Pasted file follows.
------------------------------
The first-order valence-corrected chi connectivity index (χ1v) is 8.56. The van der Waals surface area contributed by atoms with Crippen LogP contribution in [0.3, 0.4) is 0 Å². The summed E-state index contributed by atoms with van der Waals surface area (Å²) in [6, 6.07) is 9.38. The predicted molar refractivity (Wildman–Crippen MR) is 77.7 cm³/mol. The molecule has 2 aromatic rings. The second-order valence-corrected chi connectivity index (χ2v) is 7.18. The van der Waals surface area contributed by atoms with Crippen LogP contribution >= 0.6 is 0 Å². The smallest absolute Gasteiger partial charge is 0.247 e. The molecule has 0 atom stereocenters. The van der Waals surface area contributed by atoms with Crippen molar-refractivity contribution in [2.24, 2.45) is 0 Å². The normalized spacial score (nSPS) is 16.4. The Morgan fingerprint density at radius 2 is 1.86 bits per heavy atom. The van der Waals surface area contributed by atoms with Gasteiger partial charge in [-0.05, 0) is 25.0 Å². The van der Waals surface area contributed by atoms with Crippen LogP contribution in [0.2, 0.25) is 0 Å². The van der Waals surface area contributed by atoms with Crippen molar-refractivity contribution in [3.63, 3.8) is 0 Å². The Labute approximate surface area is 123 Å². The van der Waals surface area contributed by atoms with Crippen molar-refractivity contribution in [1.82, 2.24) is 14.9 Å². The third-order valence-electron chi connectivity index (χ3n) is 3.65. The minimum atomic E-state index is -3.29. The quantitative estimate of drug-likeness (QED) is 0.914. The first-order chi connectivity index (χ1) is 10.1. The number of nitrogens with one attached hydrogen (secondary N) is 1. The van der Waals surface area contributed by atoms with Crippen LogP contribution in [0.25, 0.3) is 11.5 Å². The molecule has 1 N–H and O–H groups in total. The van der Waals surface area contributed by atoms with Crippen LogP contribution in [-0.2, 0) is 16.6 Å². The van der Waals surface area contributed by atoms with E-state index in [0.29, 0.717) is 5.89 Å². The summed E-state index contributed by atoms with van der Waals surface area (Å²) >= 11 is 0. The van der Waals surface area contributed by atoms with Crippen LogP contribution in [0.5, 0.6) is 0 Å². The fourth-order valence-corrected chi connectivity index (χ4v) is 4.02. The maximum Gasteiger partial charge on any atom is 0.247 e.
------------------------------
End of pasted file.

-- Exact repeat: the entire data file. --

The first-order valence-corrected chi connectivity index (χ1v) is 8.56. The van der Waals surface area contributed by atoms with Crippen LogP contribution in [0.3, 0.4) is 0 Å². The summed E-state index contributed by atoms with van der Waals surface area (Å²) in [6, 6.07) is 9.38. The predicted molar refractivity (Wildman–Crippen MR) is 77.7 cm³/mol. The molecule has 2 aromatic rings. The second-order valence-corrected chi connectivity index (χ2v) is 7.18. The van der Waals surface area contributed by atoms with Crippen LogP contribution >= 0.6 is 0 Å². The smallest absolute Gasteiger partial charge is 0.247 e. The molecule has 0 atom stereocenters. The van der Waals surface area contributed by atoms with Crippen molar-refractivity contribution in [2.24, 2.45) is 0 Å². The normalized spacial score (nSPS) is 16.4. The Morgan fingerprint density at radius 2 is 1.86 bits per heavy atom. The van der Waals surface area contributed by atoms with Gasteiger partial charge in [-0.05, 0) is 25.0 Å². The van der Waals surface area contributed by atoms with Crippen LogP contribution in [0.2, 0.25) is 0 Å². The van der Waals surface area contributed by atoms with Crippen molar-refractivity contribution in [3.63, 3.8) is 0 Å². The Labute approximate surface area is 123 Å². The van der Waals surface area contributed by atoms with Crippen molar-refractivity contribution in [1.82, 2.24) is 14.9 Å². The third-order valence-electron chi connectivity index (χ3n) is 3.65. The minimum atomic E-state index is -3.29. The quantitative estimate of drug-likeness (QED) is 0.914. The first-order chi connectivity index (χ1) is 10.1. The number of nitrogens with one attached hydrogen (secondary N) is 1. The van der Waals surface area contributed by atoms with Crippen LogP contribution in [0.25, 0.3) is 11.5 Å². The molecule has 1 N–H and O–H groups in total. The van der Waals surface area contributed by atoms with Crippen LogP contribution in [-0.2, 0) is 16.6 Å². The van der Waals surface area contributed by atoms with E-state index in [0.29, 0.717) is 5.89 Å². The summed E-state index contributed by atoms with van der Waals surface area (Å²) >= 11 is 0. The van der Waals surface area contributed by atoms with Crippen LogP contribution in [0.5, 0.6) is 0 Å². The fourth-order valence-corrected chi connectivity index (χ4v) is 4.02. The maximum Gasteiger partial charge on any atom is 0.247 e.